Spending on online real estate advertising will continue to grow during the housing downturn, surpassing spending on print ads by 2011, according to a forecast by Borrell Associates Inc.
The migration of real estate advertising dollars to the Internet won’t happen fast enough, however, to prevent the total real estate ad spend from declining from a peak of $11.8 billion in 2006 to a trough of $10.2 billion in 2009, Borrell predicts.
Although Borrell expects growth in total real estate advertising to resume in 2010, the $11.2 billion projected real estate ad spend in 2011 would still fall short of the record level of spending at the height of the boom. .
During the boom years from 2001 to 2005, spending on real estate advertising increased at about 9 percent a year, before peaking in 2006. Borrell now projects total real estate ad spending will shrink by 3.3 percent in 2007, to $11.46 billion.
“The real estate market went downhill in 2005, and the agents did what they always do at first — they started advertising more,” said Gordon Borrell, chief executive officer of the Williamsburg, Va.-based research and consulting firm, which tracks local advertising. “They ran out of money in about August or September of 2006, and the November to December timeframe is when we started to see significant changes in spending.”
While real estate print advertising in newspapers and local listings magazines is expected to decline by 6.8 percent this year from a record $5.2 billion in 2006, Borrell projects online real estate advertising will grow by 25.8 percent, to $2.6 billion.
Borrell forecasts that online advertising will grow at a more modest 12.4 percent next year, while the decline in spending on print ads will continue and then accelerate. Print advertising is expected to shrink by 16 percent in 2009 and 13 percent in 2010, with online real estate advertising surpassing print in 2011. In 2011, Borrell predicts online spending will hit $3.29 billion, compared to $3.19 billion for print.
By then, Borrell projects, Web sites will have cornered 37.5 percent of the market for real estate advertising, followed by newspapers (27.5 percent), direct mail (12.3 percent), other print (12.1 percent), broadcast TV (3.5 percent), directories (3.1 percent), out of home (2 percent), radio (1.2 percent) cable television (.9 percent) and telemarketing (0.3 percent).
While online advertising will make the largest gains, Borrell predicts cable television advertising and “out of home” spots such as billboards and move theater ads will see market share growth of a similar magnitude.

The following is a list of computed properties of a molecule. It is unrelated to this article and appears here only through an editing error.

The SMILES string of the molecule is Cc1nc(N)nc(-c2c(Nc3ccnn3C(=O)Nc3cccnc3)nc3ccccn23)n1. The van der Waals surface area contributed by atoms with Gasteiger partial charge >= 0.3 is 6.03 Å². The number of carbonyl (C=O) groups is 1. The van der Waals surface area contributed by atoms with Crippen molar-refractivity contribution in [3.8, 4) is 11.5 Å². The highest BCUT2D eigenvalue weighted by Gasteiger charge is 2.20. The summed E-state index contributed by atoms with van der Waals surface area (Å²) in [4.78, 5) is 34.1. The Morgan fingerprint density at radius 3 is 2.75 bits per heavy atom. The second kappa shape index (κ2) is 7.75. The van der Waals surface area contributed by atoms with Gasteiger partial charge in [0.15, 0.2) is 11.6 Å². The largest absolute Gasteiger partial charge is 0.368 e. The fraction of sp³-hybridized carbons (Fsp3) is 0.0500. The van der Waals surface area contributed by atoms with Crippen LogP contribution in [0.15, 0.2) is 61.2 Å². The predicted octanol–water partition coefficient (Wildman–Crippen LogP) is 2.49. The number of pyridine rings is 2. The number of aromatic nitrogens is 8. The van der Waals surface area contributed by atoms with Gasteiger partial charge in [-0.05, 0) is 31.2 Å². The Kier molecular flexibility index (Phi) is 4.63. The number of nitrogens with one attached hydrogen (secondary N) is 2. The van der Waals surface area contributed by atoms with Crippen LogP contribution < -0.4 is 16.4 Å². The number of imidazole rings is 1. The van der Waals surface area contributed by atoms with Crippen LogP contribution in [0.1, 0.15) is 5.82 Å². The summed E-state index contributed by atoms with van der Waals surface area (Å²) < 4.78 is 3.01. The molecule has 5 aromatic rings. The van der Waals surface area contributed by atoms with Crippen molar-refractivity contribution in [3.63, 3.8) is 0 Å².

“Before, cable and television, really had no relationship to speak of with real estate — there was very little video advertising done by agents and brokers,” Borrell said. Now that it’s easier and cheaper to distribute video on the Internet, real estate firms will start to look at television as another potential avenue to reach consumers.
“Have you ever seen an agent that didn’t have a color picture on their business card?” Borrell said. “These people love to promote themselves,” and will jump at the chance to produce videos not to promote listings, but their own services.
Borrell said that some of the money that once went into advertising now goes into agents and broker’s own Web sites. With the right content and search engine optimization, the sites can lure customers through channels like Google and Yahoo.
“It’s really a concern for the media companies because the deer have the guns now,” Borrell said of agents who are, through their own Web sites, in the content generation business. “All they have to do is go out and buy the keywords on Google and they have the traffic.”
For the moment, however, agents and brokers are spending less on their Web sites, having shelled out thousands of dollars in recent years to revamp them for IDX broker reciprocity.
“They have been accustomed to spending three, four or $5,000 a year to make themselves ready to get listings, and now they are done with that — that’s one reason they are spending more money online,” Borrell said.
So as online real estate advertising grows from a projected $2.6 billion in 2007 to a forecasted $4.3 billion in 2011, who will be the big winners?
The Borrell report says the outlook for newspapers is not entirely gloomy, since the industry captured 18.5 percent of online real estate advertising in 2006, or $380 million. If that trend continues in 2007, newspapers can count on nearly $100 million in additional online revenue to offset a $356 million decline in real estate print ads.
In fact, Borrell projects that the biggest development of 2008 in online advertising could be a “converging triumvirate” of Yahoo, Zillow and a consortium of newspapers that are feeding the sites classified ads.
Zillow this month announced a partnership with 11 newspaper chains that will allow it to take classified listings from 282 newspapers beginning next year (see Inman News story).
Some of those chains were already part of a consortium that allows them to share online text ads and content with Yahoo!
Borrell said Homes.com could be another site to watch in 2008. Dominion Enterprises this month announced the merger of Homes.com and Harmon Homes into a single real estate marketing company to give its property listings wider exposure.